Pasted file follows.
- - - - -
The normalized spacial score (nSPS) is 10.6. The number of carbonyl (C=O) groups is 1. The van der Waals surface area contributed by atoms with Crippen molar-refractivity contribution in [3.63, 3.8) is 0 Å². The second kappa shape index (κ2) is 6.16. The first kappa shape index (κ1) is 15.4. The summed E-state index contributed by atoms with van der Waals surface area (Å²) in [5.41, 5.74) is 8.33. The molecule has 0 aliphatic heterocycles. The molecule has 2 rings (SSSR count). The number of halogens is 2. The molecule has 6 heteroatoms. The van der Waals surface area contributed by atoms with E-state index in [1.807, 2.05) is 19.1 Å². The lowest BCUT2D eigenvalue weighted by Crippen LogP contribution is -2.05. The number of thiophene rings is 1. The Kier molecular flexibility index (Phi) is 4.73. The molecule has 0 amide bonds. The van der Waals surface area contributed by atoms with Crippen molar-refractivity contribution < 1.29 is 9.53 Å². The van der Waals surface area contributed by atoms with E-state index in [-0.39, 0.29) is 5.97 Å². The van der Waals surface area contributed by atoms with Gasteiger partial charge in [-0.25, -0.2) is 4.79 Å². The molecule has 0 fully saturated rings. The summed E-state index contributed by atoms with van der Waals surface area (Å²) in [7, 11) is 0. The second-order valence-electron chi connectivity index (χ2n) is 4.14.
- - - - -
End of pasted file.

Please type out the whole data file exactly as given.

The normalized spacial score (nSPS) is 10.6. The number of carbonyl (C=O) groups is 1. The van der Waals surface area contributed by atoms with Crippen molar-refractivity contribution in [3.63, 3.8) is 0 Å². The second kappa shape index (κ2) is 6.16. The first kappa shape index (κ1) is 15.4. The summed E-state index contributed by atoms with van der Waals surface area (Å²) in [5.41, 5.74) is 8.33. The molecule has 0 aliphatic heterocycles. The molecule has 2 rings (SSSR count). The number of halogens is 2. The molecule has 6 heteroatoms. The van der Waals surface area contributed by atoms with E-state index in [1.807, 2.05) is 19.1 Å². The lowest BCUT2D eigenvalue weighted by Crippen LogP contribution is -2.05. The number of thiophene rings is 1. The Kier molecular flexibility index (Phi) is 4.73. The molecule has 0 amide bonds. The van der Waals surface area contributed by atoms with Crippen molar-refractivity contribution < 1.29 is 9.53 Å². The van der Waals surface area contributed by atoms with E-state index in [-0.39, 0.29) is 5.97 Å². The van der Waals surface area contributed by atoms with Gasteiger partial charge in [-0.25, -0.2) is 4.79 Å². The molecule has 0 fully saturated rings. The summed E-state index contributed by atoms with van der Waals surface area (Å²) in [7, 11) is 0. The second-order valence-electron chi connectivity index (χ2n) is 4.14.